During the postdischarge phone interview, 70% of parents reported that they had been told what is considered a low oxygen level for their child, but of those who identified the oxygen saturation level at which additional oxygen support was warranted, the reported range was from 30% to 98% (median, 89%).

The proportions of parents who still preferred continuous monitoring should their child be hospitalized again for bronchiolitis was lower among those who received the educational messaging (20%) than among those who didn't (40%).

Dr. Chi told Reuters Health by email, "If it is true that most parents prefer continuous pulse oximetry monitoring at all times and that clinical guidelines recommend transitioning to intermittent monitoring when a child with bronchiolitis is improving, then inevitably there is a point of conflict. But this study suggests that even a short, one-minute explanation can potentially align agendas between physicians and parents and allow recommendations to flourish under shared-decision making."

"I hope this study may encourage physicians to engage in these challenging conversations, knowing that it is possible for parents to quickly grasp the potential harms of continuous monitoring," he said.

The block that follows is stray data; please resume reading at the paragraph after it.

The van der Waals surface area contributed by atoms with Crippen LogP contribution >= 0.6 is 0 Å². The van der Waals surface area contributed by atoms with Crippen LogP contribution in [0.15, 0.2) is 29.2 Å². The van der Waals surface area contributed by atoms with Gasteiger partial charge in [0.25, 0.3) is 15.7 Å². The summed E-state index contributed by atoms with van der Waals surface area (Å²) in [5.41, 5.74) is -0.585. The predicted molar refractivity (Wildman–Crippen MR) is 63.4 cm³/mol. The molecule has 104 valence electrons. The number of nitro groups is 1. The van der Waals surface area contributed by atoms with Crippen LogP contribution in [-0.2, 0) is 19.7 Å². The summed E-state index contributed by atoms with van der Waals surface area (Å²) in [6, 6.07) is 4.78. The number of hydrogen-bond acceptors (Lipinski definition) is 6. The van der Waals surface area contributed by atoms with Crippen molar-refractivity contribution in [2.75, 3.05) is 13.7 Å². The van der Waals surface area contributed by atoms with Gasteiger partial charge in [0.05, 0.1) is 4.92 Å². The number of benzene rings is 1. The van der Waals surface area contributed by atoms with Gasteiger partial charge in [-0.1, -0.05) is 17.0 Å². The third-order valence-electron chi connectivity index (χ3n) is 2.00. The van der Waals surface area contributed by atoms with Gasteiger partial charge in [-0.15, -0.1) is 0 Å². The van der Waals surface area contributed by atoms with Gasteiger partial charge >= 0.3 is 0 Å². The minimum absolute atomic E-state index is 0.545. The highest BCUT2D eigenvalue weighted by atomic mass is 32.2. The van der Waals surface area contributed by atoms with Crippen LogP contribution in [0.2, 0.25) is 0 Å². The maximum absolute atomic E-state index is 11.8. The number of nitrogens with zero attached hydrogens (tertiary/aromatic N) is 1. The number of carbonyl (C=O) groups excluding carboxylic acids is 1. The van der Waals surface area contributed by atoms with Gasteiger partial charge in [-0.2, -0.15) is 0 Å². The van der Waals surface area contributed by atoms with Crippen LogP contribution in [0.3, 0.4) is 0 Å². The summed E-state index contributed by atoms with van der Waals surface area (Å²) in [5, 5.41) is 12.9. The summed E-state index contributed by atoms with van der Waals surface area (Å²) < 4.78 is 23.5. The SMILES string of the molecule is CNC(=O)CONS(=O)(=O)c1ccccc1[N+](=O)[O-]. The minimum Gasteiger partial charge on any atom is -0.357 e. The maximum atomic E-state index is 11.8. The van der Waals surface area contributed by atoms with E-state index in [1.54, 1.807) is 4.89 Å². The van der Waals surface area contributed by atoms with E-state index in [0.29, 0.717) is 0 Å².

Dr. Lawrence Rhein from University of Massachusetts Memorial Medical Center, Worcester, and colleagues investigated whether recorded home oximetry could reduce the duration of home oxygen therapy in premature infants.

In their randomized trial of 196 infants, the time to discontinue home oxygen therapy was 22% shorter in the recorded home oximetry group (mean, 78.1 days) than in the standard-care group (mean, 100.1 days).

Parental quality of life improved significantly from baseline to 3 months after discontinuation of home oxygen therapy to a similar extent in both groups.

Earlier discontinuation of home oxygen therapy did not result in adverse growth for infants.

Dr. Rhein told Reuters Health by email, "Recorded home oximetry should become the standard for weaning infants home oxygen therapy. Especially now in the COVID-19 era, patients and providers are looking for more, not less, ways to safely manage patients remotely. Recorded home oximetry allows for an objective, data driven management strategy that is safe and effective."

Dr. Paul Seddon from Royal Alexandra Children's Hospital, Brighton, UK, who earlier evaluated the feasibility of infant home respiratory monitoring using pulse oximetry, told Reuters Health by email, "Recorded home oximetry is safe, is already standard of care in many countries outside the U.S., and should be more widely used in the U.S."

"Providing a home oximeter full-time to each infant on home oxygen therapy will be expensive, and I am not sure continuous recording at home is entirely justified or even desirable," he said. "In my experience, some parents become over-obsessed with minor artefactual 'desaturations.' However, it was reassuring that the quality of life during home oxygen therapy was not worse in the intervention group."

"I think further work is needed to compare different patterns of weaning using recorded home oximetry, for example, different intervals between studies/attempts to wean and different algorithms for weaning," Dr. Seddon said.

SOURCE:,, and Pediatrics, online July 17, 16, and 14, 2020.